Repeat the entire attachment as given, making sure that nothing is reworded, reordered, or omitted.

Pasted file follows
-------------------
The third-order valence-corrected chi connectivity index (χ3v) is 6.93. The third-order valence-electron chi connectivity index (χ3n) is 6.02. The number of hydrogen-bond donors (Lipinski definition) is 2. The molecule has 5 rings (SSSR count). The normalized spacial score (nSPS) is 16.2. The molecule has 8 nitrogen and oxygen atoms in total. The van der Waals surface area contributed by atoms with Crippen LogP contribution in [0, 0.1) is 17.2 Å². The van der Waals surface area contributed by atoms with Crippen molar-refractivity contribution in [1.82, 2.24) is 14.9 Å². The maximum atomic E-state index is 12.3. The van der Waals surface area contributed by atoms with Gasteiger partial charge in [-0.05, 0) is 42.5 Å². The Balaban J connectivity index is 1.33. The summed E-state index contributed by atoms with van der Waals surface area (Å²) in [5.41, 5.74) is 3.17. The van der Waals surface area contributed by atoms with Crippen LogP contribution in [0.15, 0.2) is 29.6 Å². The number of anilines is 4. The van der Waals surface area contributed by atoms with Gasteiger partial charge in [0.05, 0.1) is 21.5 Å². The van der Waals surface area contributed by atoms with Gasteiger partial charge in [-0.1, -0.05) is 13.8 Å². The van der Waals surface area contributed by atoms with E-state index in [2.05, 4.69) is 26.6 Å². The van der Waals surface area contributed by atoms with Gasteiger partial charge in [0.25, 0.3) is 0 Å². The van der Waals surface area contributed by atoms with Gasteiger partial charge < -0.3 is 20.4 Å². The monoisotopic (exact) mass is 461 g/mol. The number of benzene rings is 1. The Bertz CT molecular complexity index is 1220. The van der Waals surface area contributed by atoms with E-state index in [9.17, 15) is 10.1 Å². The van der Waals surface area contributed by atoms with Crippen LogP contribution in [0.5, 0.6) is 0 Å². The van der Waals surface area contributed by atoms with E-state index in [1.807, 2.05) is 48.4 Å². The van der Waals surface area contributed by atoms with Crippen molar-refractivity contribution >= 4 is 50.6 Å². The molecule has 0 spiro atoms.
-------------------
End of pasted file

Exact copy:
The third-order valence-corrected chi connectivity index (χ3v) is 6.93. The third-order valence-electron chi connectivity index (χ3n) is 6.02. The number of hydrogen-bond donors (Lipinski definition) is 2. The molecule has 5 rings (SSSR count). The normalized spacial score (nSPS) is 16.2. The molecule has 8 nitrogen and oxygen atoms in total. The van der Waals surface area contributed by atoms with Crippen LogP contribution in [0, 0.1) is 17.2 Å². The van der Waals surface area contributed by atoms with Crippen molar-refractivity contribution in [1.82, 2.24) is 14.9 Å². The maximum atomic E-state index is 12.3. The van der Waals surface area contributed by atoms with Gasteiger partial charge in [-0.05, 0) is 42.5 Å². The Balaban J connectivity index is 1.33. The summed E-state index contributed by atoms with van der Waals surface area (Å²) in [5.41, 5.74) is 3.17. The van der Waals surface area contributed by atoms with Crippen LogP contribution in [0.15, 0.2) is 29.6 Å². The number of anilines is 4. The van der Waals surface area contributed by atoms with Gasteiger partial charge in [0.05, 0.1) is 21.5 Å². The van der Waals surface area contributed by atoms with Gasteiger partial charge in [-0.1, -0.05) is 13.8 Å². The van der Waals surface area contributed by atoms with E-state index in [2.05, 4.69) is 26.6 Å². The van der Waals surface area contributed by atoms with Gasteiger partial charge in [0.25, 0.3) is 0 Å². The van der Waals surface area contributed by atoms with Gasteiger partial charge < -0.3 is 20.4 Å². The monoisotopic (exact) mass is 461 g/mol. The number of benzene rings is 1. The Bertz CT molecular complexity index is 1220. The van der Waals surface area contributed by atoms with E-state index in [9.17, 15) is 10.1 Å². The van der Waals surface area contributed by atoms with Crippen LogP contribution in [0.5, 0.6) is 0 Å². The van der Waals surface area contributed by atoms with E-state index in [1.807, 2.05) is 48.4 Å². The van der Waals surface area contributed by atoms with Crippen molar-refractivity contribution >= 4 is 50.6 Å². The molecule has 0 spiro atoms.